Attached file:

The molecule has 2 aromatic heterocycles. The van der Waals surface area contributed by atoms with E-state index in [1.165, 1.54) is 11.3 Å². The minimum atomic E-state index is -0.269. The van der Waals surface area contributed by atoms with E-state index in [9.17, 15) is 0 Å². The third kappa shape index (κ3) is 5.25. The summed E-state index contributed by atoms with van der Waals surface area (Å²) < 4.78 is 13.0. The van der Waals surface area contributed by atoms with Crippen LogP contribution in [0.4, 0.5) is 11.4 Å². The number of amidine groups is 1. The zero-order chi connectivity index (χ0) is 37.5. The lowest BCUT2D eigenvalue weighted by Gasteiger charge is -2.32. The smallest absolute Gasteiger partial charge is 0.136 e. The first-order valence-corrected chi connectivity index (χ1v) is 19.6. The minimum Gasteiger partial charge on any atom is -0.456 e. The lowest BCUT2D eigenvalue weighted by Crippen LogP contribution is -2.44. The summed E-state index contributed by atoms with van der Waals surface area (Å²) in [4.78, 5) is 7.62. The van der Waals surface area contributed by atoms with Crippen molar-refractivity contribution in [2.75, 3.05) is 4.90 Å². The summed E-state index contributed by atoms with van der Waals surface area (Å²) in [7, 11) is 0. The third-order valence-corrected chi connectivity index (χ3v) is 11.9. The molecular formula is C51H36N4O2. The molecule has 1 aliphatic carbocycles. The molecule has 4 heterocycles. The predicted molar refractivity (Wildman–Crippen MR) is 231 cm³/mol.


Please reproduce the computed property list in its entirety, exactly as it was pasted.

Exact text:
The molecule has 2 aromatic heterocycles. The van der Waals surface area contributed by atoms with E-state index in [1.165, 1.54) is 11.3 Å². The minimum atomic E-state index is -0.269. The van der Waals surface area contributed by atoms with E-state index in [9.17, 15) is 0 Å². The third kappa shape index (κ3) is 5.25. The summed E-state index contributed by atoms with van der Waals surface area (Å²) < 4.78 is 13.0. The van der Waals surface area contributed by atoms with Crippen LogP contribution in [0.4, 0.5) is 11.4 Å². The number of amidine groups is 1. The zero-order chi connectivity index (χ0) is 37.5. The lowest BCUT2D eigenvalue weighted by Gasteiger charge is -2.32. The smallest absolute Gasteiger partial charge is 0.136 e. The first-order valence-corrected chi connectivity index (χ1v) is 19.6. The minimum Gasteiger partial charge on any atom is -0.456 e. The lowest BCUT2D eigenvalue weighted by Crippen LogP contribution is -2.44. The summed E-state index contributed by atoms with van der Waals surface area (Å²) in [4.78, 5) is 7.62. The van der Waals surface area contributed by atoms with Crippen molar-refractivity contribution in [2.75, 3.05) is 4.90 Å². The summed E-state index contributed by atoms with van der Waals surface area (Å²) in [7, 11) is 0. The third-order valence-corrected chi connectivity index (χ3v) is 11.9. The molecular formula is C51H36N4O2. The molecule has 1 aliphatic carbocycles. The molecule has 4 heterocycles. The predicted molar refractivity (Wildman–Crippen MR) is 231 cm³/mol.